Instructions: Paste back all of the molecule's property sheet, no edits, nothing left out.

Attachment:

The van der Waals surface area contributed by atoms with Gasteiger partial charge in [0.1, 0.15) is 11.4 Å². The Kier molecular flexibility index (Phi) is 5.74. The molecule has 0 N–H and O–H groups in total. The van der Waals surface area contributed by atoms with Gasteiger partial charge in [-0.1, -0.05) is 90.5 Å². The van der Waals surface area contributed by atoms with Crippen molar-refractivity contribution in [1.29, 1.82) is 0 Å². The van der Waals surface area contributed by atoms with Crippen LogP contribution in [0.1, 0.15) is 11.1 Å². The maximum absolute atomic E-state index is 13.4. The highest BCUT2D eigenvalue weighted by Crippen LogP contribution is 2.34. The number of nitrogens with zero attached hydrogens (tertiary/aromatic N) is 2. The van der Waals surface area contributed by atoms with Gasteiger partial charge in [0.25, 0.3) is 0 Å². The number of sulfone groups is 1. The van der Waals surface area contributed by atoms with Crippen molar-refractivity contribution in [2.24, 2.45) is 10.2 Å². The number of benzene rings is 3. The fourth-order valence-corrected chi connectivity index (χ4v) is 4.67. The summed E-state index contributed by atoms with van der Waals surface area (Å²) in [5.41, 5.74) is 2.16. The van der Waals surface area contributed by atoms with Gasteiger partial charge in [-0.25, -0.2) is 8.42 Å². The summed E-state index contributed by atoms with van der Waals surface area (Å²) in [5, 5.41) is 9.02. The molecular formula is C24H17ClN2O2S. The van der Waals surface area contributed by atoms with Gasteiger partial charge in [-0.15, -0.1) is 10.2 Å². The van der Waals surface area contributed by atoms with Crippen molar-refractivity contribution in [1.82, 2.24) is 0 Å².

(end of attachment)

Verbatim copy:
The van der Waals surface area contributed by atoms with Gasteiger partial charge in [0.1, 0.15) is 11.4 Å². The Kier molecular flexibility index (Phi) is 5.74. The molecule has 0 N–H and O–H groups in total. The van der Waals surface area contributed by atoms with Gasteiger partial charge in [-0.1, -0.05) is 90.5 Å². The van der Waals surface area contributed by atoms with Crippen molar-refractivity contribution in [1.29, 1.82) is 0 Å². The van der Waals surface area contributed by atoms with Crippen LogP contribution in [0.1, 0.15) is 11.1 Å². The maximum absolute atomic E-state index is 13.4. The highest BCUT2D eigenvalue weighted by Crippen LogP contribution is 2.34. The number of nitrogens with zero attached hydrogens (tertiary/aromatic N) is 2. The van der Waals surface area contributed by atoms with Gasteiger partial charge in [0.25, 0.3) is 0 Å². The number of sulfone groups is 1. The van der Waals surface area contributed by atoms with Crippen molar-refractivity contribution in [2.24, 2.45) is 10.2 Å². The number of benzene rings is 3. The fourth-order valence-corrected chi connectivity index (χ4v) is 4.67. The summed E-state index contributed by atoms with van der Waals surface area (Å²) in [5.41, 5.74) is 2.16. The van der Waals surface area contributed by atoms with Gasteiger partial charge in [-0.25, -0.2) is 8.42 Å². The summed E-state index contributed by atoms with van der Waals surface area (Å²) in [5, 5.41) is 9.02. The molecular formula is C24H17ClN2O2S. The van der Waals surface area contributed by atoms with Gasteiger partial charge in [-0.15, -0.1) is 10.2 Å². The van der Waals surface area contributed by atoms with Crippen molar-refractivity contribution in [1.82, 2.24) is 0 Å².